Since we wrote our articles for November, <<482>>we had several opportunities of speaking with men of high intelligence, who came but lately from Europe, and they confirmed, even to a greater extent than we had any idea of, all that we then advanced. What would our readers think of apostates meeting in the capital of Austria to celebrate the Jewish festival of the redemption? of sitting together to recount, with psalmody and thanksgiving, the going forth of the Israelites from Egypt? Incredible as the story appears there is no doubt of its truth, our informant being above suspicion of a desire to deceive us. What the cause of such men’s apostacy is lies on the surface. They could not be admitted as citizens of Vienna, though, perhaps born within its walls; they would as Jews have had, up to within three years, to wear an oriental garb, as though they were Turkish subjects, and actually to stand under the protection of the ambassador of the Ottoman Porte, strangers, even absolute aliens, in their native land. It only needed the water of baptism to wash out the foreign taint under which they suffered. And do you expect to find in all the same contempt of the world and its allurements? do you fancy to find high principles and noble disregard of self-interest in the mass of mankind? If so, you reason upon false premises. Those who rise above the earth and its pleasures are few indeed, especially in this age of pride and seeking for wealth, where the gilded popinjay stands so immeasurably superior, in even your estimation, we fear, kind reader, to the humble, plodding labourer, who seeks to supply the few wants of his family, and his own necessaries of life, by honest industry and contented retirement.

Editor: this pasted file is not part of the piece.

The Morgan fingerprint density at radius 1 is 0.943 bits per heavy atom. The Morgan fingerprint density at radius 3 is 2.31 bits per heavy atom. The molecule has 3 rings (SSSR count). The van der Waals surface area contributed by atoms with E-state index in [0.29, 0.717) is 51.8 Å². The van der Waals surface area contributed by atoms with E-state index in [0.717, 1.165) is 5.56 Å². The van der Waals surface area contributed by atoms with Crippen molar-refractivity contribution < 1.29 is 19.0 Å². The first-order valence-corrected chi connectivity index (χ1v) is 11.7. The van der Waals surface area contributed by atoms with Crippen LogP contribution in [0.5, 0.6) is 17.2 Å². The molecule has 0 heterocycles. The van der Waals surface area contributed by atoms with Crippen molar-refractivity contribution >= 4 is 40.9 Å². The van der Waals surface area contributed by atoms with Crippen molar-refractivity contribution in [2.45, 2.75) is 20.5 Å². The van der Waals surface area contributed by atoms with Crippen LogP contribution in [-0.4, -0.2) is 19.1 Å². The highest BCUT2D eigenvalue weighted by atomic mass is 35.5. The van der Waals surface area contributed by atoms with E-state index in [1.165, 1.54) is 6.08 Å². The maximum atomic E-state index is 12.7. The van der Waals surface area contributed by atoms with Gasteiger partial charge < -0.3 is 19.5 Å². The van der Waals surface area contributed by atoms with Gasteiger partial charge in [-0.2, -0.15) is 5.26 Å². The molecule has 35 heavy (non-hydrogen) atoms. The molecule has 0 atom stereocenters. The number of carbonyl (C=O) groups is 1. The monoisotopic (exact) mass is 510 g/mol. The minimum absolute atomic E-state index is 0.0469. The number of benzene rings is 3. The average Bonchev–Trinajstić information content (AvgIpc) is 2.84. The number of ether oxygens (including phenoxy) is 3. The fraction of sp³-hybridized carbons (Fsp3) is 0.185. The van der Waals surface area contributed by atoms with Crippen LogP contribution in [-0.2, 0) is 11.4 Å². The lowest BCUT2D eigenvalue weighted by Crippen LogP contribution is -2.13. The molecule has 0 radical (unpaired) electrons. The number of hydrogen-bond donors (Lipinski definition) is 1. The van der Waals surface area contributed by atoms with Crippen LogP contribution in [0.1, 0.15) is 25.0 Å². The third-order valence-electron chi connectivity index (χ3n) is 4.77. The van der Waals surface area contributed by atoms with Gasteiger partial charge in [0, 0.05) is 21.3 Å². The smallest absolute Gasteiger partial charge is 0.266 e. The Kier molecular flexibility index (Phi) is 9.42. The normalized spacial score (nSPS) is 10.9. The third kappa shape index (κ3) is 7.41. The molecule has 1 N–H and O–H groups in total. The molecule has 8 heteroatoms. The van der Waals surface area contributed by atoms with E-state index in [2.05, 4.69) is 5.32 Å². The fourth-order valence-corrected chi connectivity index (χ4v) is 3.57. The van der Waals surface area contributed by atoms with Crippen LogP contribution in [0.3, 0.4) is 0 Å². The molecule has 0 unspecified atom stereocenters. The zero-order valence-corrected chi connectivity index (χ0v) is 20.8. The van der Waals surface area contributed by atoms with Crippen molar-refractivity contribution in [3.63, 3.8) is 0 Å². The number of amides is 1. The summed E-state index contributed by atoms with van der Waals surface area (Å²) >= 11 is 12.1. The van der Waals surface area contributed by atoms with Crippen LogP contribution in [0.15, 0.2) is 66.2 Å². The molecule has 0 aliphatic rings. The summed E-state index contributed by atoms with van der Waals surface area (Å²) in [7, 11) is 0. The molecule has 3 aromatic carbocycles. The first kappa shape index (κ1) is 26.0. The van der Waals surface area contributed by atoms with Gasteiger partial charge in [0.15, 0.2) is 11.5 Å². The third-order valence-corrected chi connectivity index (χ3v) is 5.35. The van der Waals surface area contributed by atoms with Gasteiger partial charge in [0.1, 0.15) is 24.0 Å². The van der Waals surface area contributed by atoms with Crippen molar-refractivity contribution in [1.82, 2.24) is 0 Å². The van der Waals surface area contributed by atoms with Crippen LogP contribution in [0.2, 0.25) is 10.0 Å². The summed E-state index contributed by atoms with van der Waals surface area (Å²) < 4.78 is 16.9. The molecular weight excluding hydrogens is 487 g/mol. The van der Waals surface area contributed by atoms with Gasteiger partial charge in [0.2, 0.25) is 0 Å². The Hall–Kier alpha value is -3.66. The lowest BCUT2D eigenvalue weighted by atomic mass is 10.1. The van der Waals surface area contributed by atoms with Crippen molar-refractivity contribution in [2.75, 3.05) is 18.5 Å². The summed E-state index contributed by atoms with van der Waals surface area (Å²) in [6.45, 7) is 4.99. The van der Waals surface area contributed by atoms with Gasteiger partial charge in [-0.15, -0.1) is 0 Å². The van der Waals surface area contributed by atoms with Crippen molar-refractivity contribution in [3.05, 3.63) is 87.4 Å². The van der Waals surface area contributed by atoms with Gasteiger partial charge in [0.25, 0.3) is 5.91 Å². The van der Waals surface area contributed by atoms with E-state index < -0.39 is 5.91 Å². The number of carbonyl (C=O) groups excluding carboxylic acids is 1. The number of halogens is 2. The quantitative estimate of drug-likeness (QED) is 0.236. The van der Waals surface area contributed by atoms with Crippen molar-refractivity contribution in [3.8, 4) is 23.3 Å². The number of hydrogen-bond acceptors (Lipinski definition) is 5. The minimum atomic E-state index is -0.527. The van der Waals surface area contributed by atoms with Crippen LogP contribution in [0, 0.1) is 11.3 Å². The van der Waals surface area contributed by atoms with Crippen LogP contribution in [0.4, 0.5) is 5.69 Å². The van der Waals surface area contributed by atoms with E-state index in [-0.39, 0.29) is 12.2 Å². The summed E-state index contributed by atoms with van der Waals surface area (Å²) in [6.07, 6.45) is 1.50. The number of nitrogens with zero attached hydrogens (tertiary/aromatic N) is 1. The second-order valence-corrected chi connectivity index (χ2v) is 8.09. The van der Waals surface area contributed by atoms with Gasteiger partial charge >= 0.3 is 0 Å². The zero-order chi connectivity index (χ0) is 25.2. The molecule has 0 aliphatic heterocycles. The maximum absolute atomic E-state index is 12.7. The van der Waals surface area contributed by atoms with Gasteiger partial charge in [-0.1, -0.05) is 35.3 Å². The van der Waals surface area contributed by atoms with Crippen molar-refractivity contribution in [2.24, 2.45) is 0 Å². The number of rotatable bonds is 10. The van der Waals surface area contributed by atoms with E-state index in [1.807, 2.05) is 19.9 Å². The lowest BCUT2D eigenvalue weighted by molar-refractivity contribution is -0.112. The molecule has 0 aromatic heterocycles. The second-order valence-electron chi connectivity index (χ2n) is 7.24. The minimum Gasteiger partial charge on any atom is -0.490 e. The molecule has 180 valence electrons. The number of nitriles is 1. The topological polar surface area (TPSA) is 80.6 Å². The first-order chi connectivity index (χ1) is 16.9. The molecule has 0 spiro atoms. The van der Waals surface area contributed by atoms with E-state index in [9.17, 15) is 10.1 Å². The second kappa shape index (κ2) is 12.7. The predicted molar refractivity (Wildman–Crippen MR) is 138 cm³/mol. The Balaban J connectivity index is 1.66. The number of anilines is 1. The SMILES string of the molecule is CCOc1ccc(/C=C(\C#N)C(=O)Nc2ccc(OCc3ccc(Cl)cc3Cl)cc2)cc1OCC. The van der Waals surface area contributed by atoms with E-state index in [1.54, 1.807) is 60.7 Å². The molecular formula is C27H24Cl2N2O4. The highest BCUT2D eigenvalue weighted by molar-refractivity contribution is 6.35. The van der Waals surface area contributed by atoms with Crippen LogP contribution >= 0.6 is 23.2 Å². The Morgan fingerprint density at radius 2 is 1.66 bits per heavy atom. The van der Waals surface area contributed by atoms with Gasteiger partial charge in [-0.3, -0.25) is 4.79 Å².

The time indeed, has been when the Jew would have scorned any allurement which temptation might have offered; when he would have spurned the bribe, and the hand that presented it to him, to exchange his ever-living God, even to appearance, for the idealities without existence, which the human fancy has set up as objects of worship. But this was at a period when men attempted to force us to relinquish our identity, by means of cruel penal laws, and when all around, likewise, clung to their belief and deemed to doubt or to swerve crimes of the greatest magnitude.